A little Dublin girl who defied medical odds to beat a rare form of cancer has celebrated her seventh birthday.
Robyn Smyth from Whitehall, Dublin, was diagnosed with neuroblastoma -- a cancer of the nerve cells -- when she was just five.
She underwent surgery to remove a massive tumour and had chemotherapy, radiation and stem cell treatment.
And her mum Bernadette has proudly told the Herald that Robyn is now fighting fit.
"She started chemo, and then she had surgery to remove the tumour, and she had a stem cell transplant because they were giving her such high doses of chemo. She's in remission but her chances stay the same because the chances of a relapse are 70pc to 80pc.
"She was so sick and I was in hospital with her every day, and I'd go home only for food and to get a shower. I didn't dwell on getting upset because she needed looking after.
"She needed to be tube fed. And for the first 80 days of chemo she needed an injection. I had to give them to her in her leg and I hated doing that to her. I'd have to have two people to hold her down."
Robyn even lost the ability to walk for four months and her mum tries to ensure that Robyn keeps her muscles active.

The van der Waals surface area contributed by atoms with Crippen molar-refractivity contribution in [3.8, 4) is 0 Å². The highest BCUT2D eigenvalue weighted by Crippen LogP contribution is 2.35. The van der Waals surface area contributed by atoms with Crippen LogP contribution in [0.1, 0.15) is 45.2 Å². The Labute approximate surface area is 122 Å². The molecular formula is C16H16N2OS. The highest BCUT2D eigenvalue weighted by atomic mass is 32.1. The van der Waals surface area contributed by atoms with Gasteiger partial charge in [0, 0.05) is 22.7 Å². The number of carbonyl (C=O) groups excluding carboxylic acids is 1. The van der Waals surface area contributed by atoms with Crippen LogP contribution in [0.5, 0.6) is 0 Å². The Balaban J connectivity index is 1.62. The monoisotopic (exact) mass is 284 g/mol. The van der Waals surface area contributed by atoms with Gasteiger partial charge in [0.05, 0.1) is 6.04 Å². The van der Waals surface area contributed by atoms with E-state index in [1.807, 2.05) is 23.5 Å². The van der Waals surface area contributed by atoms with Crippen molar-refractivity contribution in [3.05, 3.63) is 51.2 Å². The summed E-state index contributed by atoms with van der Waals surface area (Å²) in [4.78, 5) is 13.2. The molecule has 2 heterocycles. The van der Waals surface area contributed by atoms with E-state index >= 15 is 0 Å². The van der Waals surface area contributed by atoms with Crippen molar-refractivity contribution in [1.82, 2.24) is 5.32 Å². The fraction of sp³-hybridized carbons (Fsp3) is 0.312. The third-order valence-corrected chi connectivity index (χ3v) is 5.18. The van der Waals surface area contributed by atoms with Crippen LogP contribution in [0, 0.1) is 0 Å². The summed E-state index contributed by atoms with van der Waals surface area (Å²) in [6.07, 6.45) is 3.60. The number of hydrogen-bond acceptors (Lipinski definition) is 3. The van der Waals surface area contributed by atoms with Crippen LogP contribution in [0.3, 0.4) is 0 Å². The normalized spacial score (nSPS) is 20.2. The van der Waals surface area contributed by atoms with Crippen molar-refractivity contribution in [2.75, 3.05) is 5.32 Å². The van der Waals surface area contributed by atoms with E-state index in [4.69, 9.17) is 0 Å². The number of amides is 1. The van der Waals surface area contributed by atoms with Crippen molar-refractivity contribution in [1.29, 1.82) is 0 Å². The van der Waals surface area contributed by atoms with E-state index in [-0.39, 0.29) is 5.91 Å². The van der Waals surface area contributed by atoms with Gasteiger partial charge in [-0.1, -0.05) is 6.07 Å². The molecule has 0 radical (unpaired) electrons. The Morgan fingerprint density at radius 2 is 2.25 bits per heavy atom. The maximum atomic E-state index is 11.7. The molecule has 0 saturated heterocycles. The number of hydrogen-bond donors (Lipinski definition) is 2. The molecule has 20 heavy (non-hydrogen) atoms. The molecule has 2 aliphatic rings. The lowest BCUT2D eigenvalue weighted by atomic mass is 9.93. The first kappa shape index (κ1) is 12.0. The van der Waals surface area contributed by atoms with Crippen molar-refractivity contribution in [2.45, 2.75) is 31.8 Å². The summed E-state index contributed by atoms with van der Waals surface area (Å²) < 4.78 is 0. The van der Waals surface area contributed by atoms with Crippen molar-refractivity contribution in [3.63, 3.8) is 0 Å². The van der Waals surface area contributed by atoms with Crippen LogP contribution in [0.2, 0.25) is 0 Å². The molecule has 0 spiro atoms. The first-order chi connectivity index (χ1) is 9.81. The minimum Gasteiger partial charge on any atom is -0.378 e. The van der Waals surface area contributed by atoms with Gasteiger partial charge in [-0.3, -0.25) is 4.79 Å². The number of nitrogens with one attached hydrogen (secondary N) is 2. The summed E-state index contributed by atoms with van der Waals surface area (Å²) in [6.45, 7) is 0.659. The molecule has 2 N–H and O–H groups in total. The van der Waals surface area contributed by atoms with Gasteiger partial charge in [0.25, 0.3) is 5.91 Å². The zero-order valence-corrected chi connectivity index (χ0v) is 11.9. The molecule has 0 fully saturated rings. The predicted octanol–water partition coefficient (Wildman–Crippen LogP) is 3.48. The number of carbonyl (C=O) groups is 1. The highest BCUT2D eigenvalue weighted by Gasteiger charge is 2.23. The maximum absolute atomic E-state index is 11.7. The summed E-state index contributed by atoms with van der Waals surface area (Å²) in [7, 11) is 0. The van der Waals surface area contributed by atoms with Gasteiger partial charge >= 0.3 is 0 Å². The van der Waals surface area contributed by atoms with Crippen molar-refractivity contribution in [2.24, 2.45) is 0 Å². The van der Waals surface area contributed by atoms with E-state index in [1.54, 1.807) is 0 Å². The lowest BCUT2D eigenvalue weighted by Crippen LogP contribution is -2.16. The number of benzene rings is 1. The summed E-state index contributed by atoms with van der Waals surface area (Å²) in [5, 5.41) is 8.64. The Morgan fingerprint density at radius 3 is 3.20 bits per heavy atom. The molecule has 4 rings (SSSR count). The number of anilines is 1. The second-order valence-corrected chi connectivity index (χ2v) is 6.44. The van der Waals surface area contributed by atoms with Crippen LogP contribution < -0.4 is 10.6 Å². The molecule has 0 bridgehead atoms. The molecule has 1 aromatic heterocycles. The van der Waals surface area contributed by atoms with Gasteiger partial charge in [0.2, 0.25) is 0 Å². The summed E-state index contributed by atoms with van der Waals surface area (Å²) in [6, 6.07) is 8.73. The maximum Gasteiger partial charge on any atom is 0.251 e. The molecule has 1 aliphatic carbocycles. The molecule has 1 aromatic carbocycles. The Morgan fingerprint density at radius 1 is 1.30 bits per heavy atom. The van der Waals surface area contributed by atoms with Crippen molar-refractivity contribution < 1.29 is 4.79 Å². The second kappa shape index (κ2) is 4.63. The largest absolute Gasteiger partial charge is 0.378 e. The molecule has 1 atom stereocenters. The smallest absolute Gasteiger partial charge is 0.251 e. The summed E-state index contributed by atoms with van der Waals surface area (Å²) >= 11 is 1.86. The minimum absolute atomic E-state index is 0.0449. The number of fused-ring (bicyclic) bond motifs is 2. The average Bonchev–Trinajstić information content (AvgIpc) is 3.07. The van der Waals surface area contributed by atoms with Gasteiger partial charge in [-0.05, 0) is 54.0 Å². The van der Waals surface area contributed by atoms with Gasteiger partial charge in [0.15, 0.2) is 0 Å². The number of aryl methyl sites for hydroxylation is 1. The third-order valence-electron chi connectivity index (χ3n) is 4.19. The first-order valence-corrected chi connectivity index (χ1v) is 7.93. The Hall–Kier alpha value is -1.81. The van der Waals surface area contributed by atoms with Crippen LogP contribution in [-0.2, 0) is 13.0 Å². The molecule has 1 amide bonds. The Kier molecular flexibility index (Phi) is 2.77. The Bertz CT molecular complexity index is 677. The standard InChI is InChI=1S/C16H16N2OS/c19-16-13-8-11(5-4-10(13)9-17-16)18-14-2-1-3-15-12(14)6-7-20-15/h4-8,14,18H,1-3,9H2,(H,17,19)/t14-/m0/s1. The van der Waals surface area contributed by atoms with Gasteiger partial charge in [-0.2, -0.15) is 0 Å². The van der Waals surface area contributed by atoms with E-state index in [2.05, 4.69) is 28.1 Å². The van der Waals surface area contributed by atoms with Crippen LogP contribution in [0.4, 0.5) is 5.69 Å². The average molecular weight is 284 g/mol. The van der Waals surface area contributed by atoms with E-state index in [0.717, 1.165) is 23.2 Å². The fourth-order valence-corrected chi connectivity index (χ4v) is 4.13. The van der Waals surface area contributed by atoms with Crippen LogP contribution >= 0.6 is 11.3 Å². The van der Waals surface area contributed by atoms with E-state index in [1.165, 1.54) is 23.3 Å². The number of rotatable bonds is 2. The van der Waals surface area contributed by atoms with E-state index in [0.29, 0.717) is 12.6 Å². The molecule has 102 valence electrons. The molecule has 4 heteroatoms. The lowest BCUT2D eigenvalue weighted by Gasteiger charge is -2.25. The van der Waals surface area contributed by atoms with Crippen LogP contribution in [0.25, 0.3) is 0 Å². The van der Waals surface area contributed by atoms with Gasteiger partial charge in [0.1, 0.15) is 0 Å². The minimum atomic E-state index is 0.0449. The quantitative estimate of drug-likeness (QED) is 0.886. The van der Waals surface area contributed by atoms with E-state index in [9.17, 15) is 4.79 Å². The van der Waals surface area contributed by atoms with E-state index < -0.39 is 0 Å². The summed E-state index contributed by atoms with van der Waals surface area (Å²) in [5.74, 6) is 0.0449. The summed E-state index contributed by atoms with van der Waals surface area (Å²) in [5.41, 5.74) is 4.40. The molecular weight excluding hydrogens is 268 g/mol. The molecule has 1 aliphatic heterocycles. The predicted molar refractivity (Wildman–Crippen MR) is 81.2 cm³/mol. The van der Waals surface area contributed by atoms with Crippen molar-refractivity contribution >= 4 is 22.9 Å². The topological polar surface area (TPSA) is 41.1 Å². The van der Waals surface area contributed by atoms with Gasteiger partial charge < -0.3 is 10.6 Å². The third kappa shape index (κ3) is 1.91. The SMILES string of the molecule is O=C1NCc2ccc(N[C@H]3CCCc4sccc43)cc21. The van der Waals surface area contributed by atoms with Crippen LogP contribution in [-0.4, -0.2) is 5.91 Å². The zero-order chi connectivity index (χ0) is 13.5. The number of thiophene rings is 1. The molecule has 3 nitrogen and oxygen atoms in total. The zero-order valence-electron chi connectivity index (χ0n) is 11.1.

"We all kept her going, we didn't let her lie around and be sick. There was a stage though where she couldn't walk. One of the chemo drugs tightens the ankles, and she was very weak with it.
"Her ankles had seized up and she had to sleep with a splint to straighten her leg."
Robyn's birthday was celebrated in style with both a 'hummer' and a party bus.
"We had a party bus on the day of her birthday and then a scouts hall with a big inflatable slide and obstacle course. And we got a hummer to bring her over there with friends."
Bernadette is fundraising for possible treatment in America, which Robyn may need to receive if her cancer returns.
"When she got better I thought, what would I do if she gets sick again. I looked into it and I saw that a lot of families in the UK were going to the US if they got a relapse.
"We've raised €54,000 at the moment, but the treatment costs €350,000 in America."
Anyone who wants to contribute can donate to Robyn's Life Trust, AIB account number 21417099, sort code 93-23-53 or www.robynslife.com.